What little philosophical arguments are erected in support of "non-physicalism" (for lack of a better term) it seems to me at bottom all reduce to arguments from ignorance. Basically it all boils down to people not being able to understand how matter, energy and the interactions between them in space and time, can produce phenomenon x.


Your first statement is question begging. Again, on my view, as I see the world and the evidence, your claim is extraordinary.
You don't get to presume that it is my view that is extraordinary and then demand that i meet some high standard of evidence any more than I get to demand that of you.
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Re: Formal Debate Challenge Thread

#85  Postby Rumraket » Sep 20, 2013 7:27 pm

Mick wrote:
Rumraket wrote:
Mick wrote:
Rumraket wrote:
Once again you missed a question.
I think it's really just the nature of the topic. Extraordinary claims require extraordinary evidence.


That is dependent on your perspective. On my view, materialism or physicialism is an extraordinary claim.

From an evidentialist perspective, there isn't evidence of anything else. This is not a claim of certainty that there isn't something more, or that it is logically impossible to exist, only that there is no empirical evidence to justify it. Although I'm sympathetic to complaints that proponents of "the immaterial/supernatural" is erecting incomprehensible propositions, I have to be mindful that my comprehension isn't a requirement of the true nature of things.

What little philosophical arguments are erected in support of "non-physicalism" (for lack of a better term) it seems to me at bottom all reduce to arguments from ignorance. Basically it all boils down to people not being able to understand how matter, energy and the interactions between them in space and time, can produce phenomenon x.


Your first statement is question begging.

I'm obviously speaking about what I have come across. There's no reason to assume I think I'm oniscient.

Mick wrote:Again, on my view, as I see the world and the evidence, your claim is extraordinary. You don't get to presume that it is my view that is extraordinary and then demand that i meet some high standard of evidence any more than I get to demand that of you.

Your epistemology is useless, you can't do anything with it. How many vaccines have you discovered? How many historical facts has philosophizing about them discovered? That's right, none.

The success of empirical science vs the emptiness of wibble. Yeah, I'm afraid I won that one. :roll:
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Re: Formal Debate Challenge Thread

#86  Postby Mick » Sep 20, 2013 9:15 pm

Rumraket wrote:
Mick wrote:
Rumraket wrote:
Mick wrote:

That is dependent on your perspective. On my view, materialism or physicialism is an extraordinary claim.

From an evidentialist perspective, there isn't evidence of anything else. This is not a claim of certainty that there isn't something more, or that it is logically impossible to exist, only that there is no empirical evidence to justify it. Although I'm sympathetic to complaints that proponents of "the immaterial/supernatural" is erecting incomprehensible propositions, I have to be mindful that my comprehension isn't a requirement of the true nature of things.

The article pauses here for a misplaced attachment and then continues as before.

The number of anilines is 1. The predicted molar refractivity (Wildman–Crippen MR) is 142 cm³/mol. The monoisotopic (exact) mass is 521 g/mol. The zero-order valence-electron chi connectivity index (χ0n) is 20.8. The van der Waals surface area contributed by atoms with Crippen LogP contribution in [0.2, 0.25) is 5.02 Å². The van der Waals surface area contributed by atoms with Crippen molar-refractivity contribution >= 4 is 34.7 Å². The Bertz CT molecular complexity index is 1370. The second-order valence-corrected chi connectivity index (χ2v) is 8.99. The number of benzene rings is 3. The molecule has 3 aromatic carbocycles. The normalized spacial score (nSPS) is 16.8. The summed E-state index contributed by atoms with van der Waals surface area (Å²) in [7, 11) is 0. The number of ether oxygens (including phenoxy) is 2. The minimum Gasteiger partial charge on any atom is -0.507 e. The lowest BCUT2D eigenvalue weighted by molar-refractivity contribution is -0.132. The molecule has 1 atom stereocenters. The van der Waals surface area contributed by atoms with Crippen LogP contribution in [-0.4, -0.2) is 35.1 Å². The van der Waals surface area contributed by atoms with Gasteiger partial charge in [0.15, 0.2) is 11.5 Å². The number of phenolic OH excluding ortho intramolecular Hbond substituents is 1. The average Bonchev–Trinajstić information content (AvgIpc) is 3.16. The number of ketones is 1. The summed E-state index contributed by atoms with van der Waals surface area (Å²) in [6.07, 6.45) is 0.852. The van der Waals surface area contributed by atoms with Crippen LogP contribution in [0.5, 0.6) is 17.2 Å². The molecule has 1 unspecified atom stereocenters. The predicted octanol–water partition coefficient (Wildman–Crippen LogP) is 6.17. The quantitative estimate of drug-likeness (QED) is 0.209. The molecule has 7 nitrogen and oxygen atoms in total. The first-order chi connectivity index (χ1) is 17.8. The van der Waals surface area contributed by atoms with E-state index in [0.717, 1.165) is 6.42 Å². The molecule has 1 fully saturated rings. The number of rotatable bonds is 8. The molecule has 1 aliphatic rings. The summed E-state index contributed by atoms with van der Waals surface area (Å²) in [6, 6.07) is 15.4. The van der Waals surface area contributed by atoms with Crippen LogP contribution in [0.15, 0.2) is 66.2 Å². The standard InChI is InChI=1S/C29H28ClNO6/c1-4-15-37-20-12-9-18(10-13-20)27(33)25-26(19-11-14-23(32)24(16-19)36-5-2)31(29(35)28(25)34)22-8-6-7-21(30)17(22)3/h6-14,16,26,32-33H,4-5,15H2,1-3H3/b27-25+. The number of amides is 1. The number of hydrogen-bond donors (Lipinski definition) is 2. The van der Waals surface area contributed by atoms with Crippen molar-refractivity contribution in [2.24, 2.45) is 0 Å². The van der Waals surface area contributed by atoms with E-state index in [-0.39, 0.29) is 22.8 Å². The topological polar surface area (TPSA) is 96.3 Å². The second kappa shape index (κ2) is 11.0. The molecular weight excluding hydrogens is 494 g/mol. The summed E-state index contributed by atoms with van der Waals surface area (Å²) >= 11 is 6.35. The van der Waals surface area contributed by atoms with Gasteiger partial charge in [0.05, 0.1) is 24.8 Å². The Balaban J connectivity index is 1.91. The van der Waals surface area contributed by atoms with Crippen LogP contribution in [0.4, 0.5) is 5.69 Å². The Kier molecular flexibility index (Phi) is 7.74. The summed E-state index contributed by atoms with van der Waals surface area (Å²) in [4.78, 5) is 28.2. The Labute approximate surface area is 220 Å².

What little philosophical arguments are erected in support of "non-physicalism" (for lack of a better term) it seems to me at bottom all reduce to arguments from ignorance. Basically it all boils down to people not being able to understand how matter, energy and the interactions between them in space and time, can produce phenomenon x.


Your first statement is question begging.

I'm obviously speaking about what I have come across. There's no reason to assume I think I'm oniscient.

Mick wrote:Again, on my view, as I see the world and the evidence, your claim is extraordinary. You don't get to presume that it is my view that is extraordinary and then demand that i meet some high standard of evidence any more than I get to demand that of you.

Your epistemology is useless, you can't do anything with it. How many vaccines have you discovered? How many historical facts has philosophizing about them discovered? That's right, none.

The success of empirical science vs the emptiness of wibble. Yeah, I'm afraid I won that one. :roll:




Do you even know what my epistemology is? Please elucidate it for us.

You sound mad that you don't get to presume that I am making extraordinary claims, at least not without begging the question. Philosophy is hard, isn't it? Rather than pout and stamp your feet, perhaps you should bracket your presumption that my claims are extraordinary and then argue for it.
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Re: Formal Debate Challenge Thread

#87  Postby Rumraket » Sep 20, 2013 9:20 pm

Mick wrote:
Rumraket wrote:
Mick wrote:
Rumraket wrote:
From an evidentialist perspective, there isn't evidence of anything else. This is not a claim of certainty that there isn't something more, or that it is logically impossible to exist, only that there is no empirical evidence to justify it. Although I'm sympathetic to complaints that proponents of "the immaterial/supernatural" is erecting incomprehensible propositions, I have to be mindful that my comprehension isn't a requirement of the true nature of things.